Types of Depressive Disorders
Major Depressive Disorder (MDD)
A period of at least 2 weeks with a significant change in mood marked by feeling sad, empty, or anxious; loss of interest or pleasure in life; decreased energy, sex drive, or sleep; changes in appetite or body weight; mental dullness or diminished concentration; or morbid thoughts. Often triggered by a significant event, but sometimes occurs seemingly for no reason.
A chronic pattern of mild depression (with some or all of symptoms of MDD) occurring for more days than not for at least 2 years. It is often characterized by pessimism, feeling easily overwhelmed or frustrated, or disappointment.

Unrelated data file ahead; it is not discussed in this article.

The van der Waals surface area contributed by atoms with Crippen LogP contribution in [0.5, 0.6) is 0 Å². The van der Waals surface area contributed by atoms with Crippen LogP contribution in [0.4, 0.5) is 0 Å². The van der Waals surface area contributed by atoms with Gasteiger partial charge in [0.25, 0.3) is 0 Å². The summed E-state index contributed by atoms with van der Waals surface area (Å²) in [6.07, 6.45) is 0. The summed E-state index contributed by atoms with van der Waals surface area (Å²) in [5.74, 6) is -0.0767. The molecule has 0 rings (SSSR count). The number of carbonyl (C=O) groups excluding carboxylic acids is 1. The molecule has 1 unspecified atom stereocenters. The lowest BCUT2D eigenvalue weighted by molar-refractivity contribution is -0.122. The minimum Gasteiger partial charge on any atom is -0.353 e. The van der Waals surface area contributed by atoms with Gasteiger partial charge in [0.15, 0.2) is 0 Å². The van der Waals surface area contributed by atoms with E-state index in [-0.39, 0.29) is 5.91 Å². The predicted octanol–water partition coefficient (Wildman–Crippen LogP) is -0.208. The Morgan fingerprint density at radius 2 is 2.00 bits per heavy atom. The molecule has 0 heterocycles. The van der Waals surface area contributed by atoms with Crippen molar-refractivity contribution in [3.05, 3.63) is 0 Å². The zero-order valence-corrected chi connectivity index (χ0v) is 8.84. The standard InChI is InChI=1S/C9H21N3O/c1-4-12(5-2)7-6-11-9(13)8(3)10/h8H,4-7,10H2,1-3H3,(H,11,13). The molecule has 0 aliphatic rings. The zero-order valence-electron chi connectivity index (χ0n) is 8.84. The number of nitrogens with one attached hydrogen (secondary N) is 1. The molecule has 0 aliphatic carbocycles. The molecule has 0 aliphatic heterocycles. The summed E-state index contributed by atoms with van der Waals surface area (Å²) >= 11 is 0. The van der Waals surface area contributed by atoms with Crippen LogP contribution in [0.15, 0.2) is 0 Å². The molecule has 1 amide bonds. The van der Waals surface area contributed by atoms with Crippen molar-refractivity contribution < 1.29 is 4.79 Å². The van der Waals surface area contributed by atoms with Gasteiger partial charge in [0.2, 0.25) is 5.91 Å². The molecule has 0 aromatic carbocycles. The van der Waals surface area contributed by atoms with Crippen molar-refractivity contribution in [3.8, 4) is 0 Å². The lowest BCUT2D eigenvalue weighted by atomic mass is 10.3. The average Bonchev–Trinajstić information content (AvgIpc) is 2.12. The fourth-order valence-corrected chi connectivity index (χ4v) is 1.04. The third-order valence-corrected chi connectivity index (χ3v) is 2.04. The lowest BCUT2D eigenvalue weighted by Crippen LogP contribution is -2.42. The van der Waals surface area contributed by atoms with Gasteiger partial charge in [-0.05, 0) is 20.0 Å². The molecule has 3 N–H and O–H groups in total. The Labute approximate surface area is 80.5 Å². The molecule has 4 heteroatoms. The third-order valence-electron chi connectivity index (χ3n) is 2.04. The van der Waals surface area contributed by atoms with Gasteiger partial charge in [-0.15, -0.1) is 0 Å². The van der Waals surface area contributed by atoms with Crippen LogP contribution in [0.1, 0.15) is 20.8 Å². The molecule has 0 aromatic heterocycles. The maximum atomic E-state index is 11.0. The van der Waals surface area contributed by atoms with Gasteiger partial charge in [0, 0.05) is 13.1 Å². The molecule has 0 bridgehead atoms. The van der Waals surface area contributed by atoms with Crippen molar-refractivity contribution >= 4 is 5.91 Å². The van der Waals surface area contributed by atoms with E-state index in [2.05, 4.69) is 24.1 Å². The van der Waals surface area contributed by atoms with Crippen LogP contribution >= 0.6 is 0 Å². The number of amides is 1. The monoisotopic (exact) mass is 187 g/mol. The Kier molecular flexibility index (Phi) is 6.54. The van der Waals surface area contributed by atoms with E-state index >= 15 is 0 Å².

Extreme changes in mood resulting in both periods of depression and mania. Mania is characterized by elevated, irritable, or grandiose mood; racing thoughts; increased energy or activity; risky behaviors and poor judgment. Often, people are unaware of being in a manic state.
Emotional difficulties related to a significant life event such as a relationship or legal problem. It can include symptoms of depression that interfere with the ability to function fully for a significant period of time.
Although a grief reaction to a major loss is not technically a type of clinical depression, it can include many similar symptoms and professional treatment is sometimes warranted.
Clinical depression can also be caused by medical conditions and substances (including alcohol, drugs and prescribed medications). These types of depression are also treatable. For more information about depression and free publications from the NIMH, click here.